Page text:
FORENSIC EVALUATIONS IN CUSTODY DISPUTES
By Sari M. Friedman, Esq.
Very commonly in a custody dispute people are faced with the situation of participating in a forensic evaluation. That is, an evaluation by a psychiatrist chosen mutually by both litigants or the Court to provide a neutral evaluation of the litigants and child(ren) and render a ecommendation of what is in the child(ren)'s best interest in terms of a custodial and visitation arrangement. This analysis is written after seeing both parents separately on several occasions, the children and each parent with the children.
People participating in this evaluation should be aware of some of the important factors the psychiatrist is looking for. One factor is which parent will as a custodial parent better foster a relationship with the other parent and the child(ren). Be careful not to lead the psychiatrist to believe you will speak derogatorily to the children about the other parent or foster in the children a poor image of the other parent.
The belief is that children are best off with two parents who they hold in high esteem whenever possible.
It would be helpful if you could get across to the forensic psychiatrist that you understand this. A good forensic psychiatrist will also look to determine which parent better understands the physical and emotional developmental stages of the child(ren). This will be revealing to them of each parent's involvement with the child(ren) in the past. A parent who is not in touch with a child's development, likes, dislikes, feelings, etc. will not present as positive an image as one that is.
The background of each parent since birth is also something a forensic psychiatrist will explore. This will be done with a view toward analyzing the parent's stability. A major question is which parent can provide a more stable HOME environment for the children from a physical and emotional point of view.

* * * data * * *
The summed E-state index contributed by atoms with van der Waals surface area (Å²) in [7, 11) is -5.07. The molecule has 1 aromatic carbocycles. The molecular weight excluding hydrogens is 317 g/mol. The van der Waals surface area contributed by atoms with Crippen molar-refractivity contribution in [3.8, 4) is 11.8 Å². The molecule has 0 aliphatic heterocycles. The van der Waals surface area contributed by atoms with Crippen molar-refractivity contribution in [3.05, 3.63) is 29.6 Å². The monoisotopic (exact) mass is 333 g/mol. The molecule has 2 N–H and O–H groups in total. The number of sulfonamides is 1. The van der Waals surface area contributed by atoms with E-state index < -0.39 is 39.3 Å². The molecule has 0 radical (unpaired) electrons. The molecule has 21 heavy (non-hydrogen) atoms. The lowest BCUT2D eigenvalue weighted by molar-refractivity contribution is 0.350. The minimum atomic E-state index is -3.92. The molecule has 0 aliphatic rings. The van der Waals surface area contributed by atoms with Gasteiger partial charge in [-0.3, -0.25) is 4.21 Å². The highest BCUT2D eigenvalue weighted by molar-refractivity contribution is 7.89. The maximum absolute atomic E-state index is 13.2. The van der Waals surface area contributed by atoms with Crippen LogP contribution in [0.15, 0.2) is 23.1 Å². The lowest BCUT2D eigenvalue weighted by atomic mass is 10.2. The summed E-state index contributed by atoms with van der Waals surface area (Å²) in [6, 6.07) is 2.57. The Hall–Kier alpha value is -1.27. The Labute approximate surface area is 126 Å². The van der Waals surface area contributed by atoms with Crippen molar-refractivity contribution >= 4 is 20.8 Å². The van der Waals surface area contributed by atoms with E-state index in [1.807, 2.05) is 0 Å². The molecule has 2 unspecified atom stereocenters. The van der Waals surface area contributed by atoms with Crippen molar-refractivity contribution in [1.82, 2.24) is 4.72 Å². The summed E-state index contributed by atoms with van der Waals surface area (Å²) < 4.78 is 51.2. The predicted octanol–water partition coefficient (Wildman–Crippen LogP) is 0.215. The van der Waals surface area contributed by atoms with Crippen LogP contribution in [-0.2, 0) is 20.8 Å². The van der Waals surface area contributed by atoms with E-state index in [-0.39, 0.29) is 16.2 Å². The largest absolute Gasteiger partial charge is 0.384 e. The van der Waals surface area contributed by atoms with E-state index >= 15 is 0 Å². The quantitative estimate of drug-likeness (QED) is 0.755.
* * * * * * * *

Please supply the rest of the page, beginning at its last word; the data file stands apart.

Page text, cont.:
A parent who comes across as emotionally unstable themselves will have difficulty convincing a psychiatrist of their ability to provide this stability for their child. Therefore a parent with significant psychological problems or drug or alcohol dependency will not do well in this area. Similarly a parent who demonstrates instability in terms of lifestyle choices such as frequent moves, a paramour of questionable character who is regularly exposed to the children, always being out and unavailable for the children should similarly not come across well in these reports.
Often times the source of this information is what the children themselves report to the forensic psychiatrist.
Another important factor is a parent's concern for the children and exercise of proper judgment. A parent who is perceived
as not being there for a child physically or emotionally or of spending quality time with the children will also not come across
in a positive light. Giving children a good set of values, being a positive role model and putting the children's
needs ahead or equal to your own is important.
If a custodial parent is not available for a child, or is engaging in behavior inappropriate in front of a child then frequently this will come out during the interviews with the children. The information children reveal to a forensic psychiatrist can frequently
be the best evidence for the other parent. A forensic psychiatrist in rendering a report is not bound by the rules of evidence.
They can consider hearsay (out of court) statements which may not be admissible in a court of law.
If this information was utilized however by the forensic psychiatrist in making his evaluation then even if it is
hearsay it may properly be presented to the court.
The forensic evaluations and recommendations are usually given high regard by the Courts. Often times the best way to win custody is to have a forensic psychiatrist agree that it is in the children's best interest for you to be the custodial parent.
Being aware therefore of factors they consider is important. Prior to attending these forensic sessions it is a good idea to discuss with your attorney aspects of your case and what to be sure to point out to the forensic psychiatrist.